Here’s some great news for fans of author Jim Butcher, and for fans of steampunk as well. Looks like we’ll be getting a new steampunk series! Very cool.
I’m a big fan of his Dresden books, and I can’t wait to check this out. The first book will be called The Aeronaut’s Windlass, but there’s no release date yet, as he’s still writing it. Sounds really fun!
Penguin Group is continuing its relationship with bestselling fantasy writer Jim Butcher. The author of the Dresden Files and Codex Alera closed a seven-figure, three-book deal with his current publisher for a new series. Anne Sowards, at Roc, took world English rights to The Cinder Spires: The Aeronaut’s Windlass, and two sequels, from agent Jennifer Jackson at Donald Maass Literary. Butcher recently published the 14th book in the Dresden Files, a series that has been adapted to TV (on SyFy channel) and turned into a comic book (published by Dynamite Entertainment). The Cinder Spires, Jackson said, is set in a world “of black spires that tower for miles over a mist-shrouded surface” and follows a war between two of the Spires: Spire Albion and Spire Aurora.
Jim said, “It’s kinda League of Extraordinary Gentlemen meets Sherlock meets Hornblower. There are goggles and airships and steam power and bizarre crystal technology and talking cats, who are horrid little bullies.”
If you’re a crafty type of person, you may really like this book called Steampunk Softies, for sale on Amazon for less than ten dollars.
You can learn how to sew these adorable steampunk dolls, doesn’t that sound awesome?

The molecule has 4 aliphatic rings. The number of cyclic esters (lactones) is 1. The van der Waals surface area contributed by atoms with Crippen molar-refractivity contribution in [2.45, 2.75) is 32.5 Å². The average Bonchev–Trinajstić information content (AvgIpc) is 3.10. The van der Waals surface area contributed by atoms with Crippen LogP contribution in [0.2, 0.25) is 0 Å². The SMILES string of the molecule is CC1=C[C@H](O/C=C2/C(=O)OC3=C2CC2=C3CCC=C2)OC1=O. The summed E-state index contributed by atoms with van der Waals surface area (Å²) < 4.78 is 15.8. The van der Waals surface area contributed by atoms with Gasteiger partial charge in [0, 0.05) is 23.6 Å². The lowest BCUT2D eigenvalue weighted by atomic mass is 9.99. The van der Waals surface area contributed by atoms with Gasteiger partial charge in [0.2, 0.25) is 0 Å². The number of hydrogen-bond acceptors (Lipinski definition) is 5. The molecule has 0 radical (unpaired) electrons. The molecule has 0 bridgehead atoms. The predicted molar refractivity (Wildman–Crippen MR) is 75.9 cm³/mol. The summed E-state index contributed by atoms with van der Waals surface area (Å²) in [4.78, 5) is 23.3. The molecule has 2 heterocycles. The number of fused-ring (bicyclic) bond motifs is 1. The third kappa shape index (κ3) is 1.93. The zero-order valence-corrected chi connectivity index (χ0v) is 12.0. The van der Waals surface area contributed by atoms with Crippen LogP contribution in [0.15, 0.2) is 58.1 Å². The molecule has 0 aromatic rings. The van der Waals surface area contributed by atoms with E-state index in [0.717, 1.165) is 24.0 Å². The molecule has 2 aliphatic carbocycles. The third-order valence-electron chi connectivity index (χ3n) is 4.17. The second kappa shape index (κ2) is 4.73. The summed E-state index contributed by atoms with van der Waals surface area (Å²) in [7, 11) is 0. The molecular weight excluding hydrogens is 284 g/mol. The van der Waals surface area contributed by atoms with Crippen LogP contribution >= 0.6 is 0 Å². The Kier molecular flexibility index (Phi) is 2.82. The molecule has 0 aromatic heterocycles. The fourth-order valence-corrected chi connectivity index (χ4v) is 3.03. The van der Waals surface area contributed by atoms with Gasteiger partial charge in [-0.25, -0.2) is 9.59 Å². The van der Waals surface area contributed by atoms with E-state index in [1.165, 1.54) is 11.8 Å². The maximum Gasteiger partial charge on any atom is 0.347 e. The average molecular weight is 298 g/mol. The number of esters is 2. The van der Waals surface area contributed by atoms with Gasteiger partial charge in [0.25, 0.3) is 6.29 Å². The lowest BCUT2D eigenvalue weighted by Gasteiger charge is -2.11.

Staying true to steampunk style, Skeate and Tedman’s inventive Steampunk Softies feature prominent science fiction and fantasy elements, as well as anachronistic inventions and props. In addition, many have dual roles that add practicality to their punk existence–the Lady makes an excellent paperweight, while the Illusionist’s cloak doubles as a screen cleaner.
Despite their meticulous detailing, Steampunk Softies are simple enough for even a sewing novice to construct. A short biography accompanies each softie, providing a background story for each character. Also included are a complete list of supplies, illustrated step-by-step blueprints, and a handy, back-of-the-book reference section that provides tips on aging and distressing project materials.
This is the cover of George Mann’s Ghosts Of Manhattan. Pyr Books is advertising this as “The World’s First Superhero.” Sounds great, I’m interested!
1926. New York. The Roaring Twenties. Jazz. Flappers. Prohibition. Yet things have developed differently to established history. America is in the midst of a cold war with a British Empire that has only just buried Queen Victoria, her life artificially preserved to the age of 107. A series of targeted murders are occurring all over the city. This is a time in need of heroes. It is a time for The Ghost.
Here’s a paragraph from the novel about his super goggles. This looks fun!
Reaching up, the Ghost felt under the brim of his hat until his fingers located the rim of his goggles. He tugged them down over his eyes, turning the lenses slowly away from the bridge of his nose. Everything took on a red sheen. Targeting circles floated, disembodied, before his vision. He cranked the lenses once again, tiny cogs whirring inside the device, and the view suddenly magnified, becoming sharp and bright. He could see the sidewalk five stories below as if he were only a few feet away.
Best-selling author Katie MacAlister has a new steampunk novel out soon, and the New York Times has just release the book trailer for it.